It was the best idea I would ever have, I realized, as soon as I had it – a true eureka experience – while teaching a graduate seminar early in my career. I had been struggling with an intellectual issue as I had never done before, seeking insight that would enable me to test a provocative – even radical – new theoretical perspective on the ways in which the experiences children have while growing up shape who they become later in life. My best idea would not only revolutionize my thinking, but would stimulate a second important insight.
My training in and early research on human development was rather traditional, founded on the commonsense idea that there are good ways of caring for children that promote their well-being – or “optimal” development – and bad ways that foster problematic functioning. Thus, sensitive-responsive parenting, provided by economically secure and happily married parents, fosters children's emotional security, intellectual competence, and social skills, resulting, eventually, in an adult able to love and to work in productive and satisfying ways. In contrast, marital discord, economic insufficiency, and detached, intrusive, insensitive, or harsh parenting foster the opposite. These views were founded on classic developmental perspectives, including psychoanalytic, attachment, and social-learning theories.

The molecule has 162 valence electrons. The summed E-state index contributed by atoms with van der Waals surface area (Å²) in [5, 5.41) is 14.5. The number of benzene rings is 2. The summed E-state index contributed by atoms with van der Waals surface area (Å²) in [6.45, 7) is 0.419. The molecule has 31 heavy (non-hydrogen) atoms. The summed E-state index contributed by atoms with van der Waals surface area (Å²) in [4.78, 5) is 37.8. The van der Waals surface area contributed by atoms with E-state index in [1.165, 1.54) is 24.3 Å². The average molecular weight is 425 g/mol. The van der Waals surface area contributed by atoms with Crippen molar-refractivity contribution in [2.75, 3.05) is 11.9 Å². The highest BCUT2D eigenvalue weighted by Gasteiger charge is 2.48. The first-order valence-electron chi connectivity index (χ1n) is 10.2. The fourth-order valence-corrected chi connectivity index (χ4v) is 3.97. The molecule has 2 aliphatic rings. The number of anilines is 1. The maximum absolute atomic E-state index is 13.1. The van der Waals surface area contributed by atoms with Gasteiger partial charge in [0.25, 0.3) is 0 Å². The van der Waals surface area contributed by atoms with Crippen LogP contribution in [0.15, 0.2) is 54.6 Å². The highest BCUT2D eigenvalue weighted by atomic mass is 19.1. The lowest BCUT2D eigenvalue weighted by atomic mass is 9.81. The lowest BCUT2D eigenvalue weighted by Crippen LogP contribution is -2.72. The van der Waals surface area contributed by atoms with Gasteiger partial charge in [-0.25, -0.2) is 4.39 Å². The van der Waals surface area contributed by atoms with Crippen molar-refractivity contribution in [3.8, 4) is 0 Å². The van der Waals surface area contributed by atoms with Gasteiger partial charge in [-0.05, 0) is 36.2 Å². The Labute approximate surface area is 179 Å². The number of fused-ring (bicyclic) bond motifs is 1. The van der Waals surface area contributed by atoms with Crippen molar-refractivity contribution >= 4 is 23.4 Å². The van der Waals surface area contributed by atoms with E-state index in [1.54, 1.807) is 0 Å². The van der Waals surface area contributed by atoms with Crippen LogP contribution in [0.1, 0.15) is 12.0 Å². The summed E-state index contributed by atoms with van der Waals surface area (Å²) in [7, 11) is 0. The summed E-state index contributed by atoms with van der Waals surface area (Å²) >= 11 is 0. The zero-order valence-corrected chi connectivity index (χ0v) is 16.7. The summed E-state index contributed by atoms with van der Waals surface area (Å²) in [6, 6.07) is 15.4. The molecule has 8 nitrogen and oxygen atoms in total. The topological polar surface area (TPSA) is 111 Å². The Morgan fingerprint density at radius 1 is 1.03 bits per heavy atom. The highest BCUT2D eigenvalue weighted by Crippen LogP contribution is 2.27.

But my thinking began to change after reading a fascinating anthropology paper that a colleague, Pat Draper, had written and left with me many months earlier. Pat's work introduced me to life-history theory, a branch of evolutionary biology which stipulates that ALL living things have the same fundamental goal – and it is not to be rich, happy, or healthy, but, rather, to pass their genes on to future generations. And that the best way to get this job of life done depends on the conditions in which the living organism finds itself, humans included. Notably, then, there is no optimal development. So what my training had taught me regarding what qualified as “good” parenting, “healthy” family life, and “optimal” child development turned out, when examined from the perspective of life-history theory and evolutionary biology, to be best only under particular circumstances, but not others.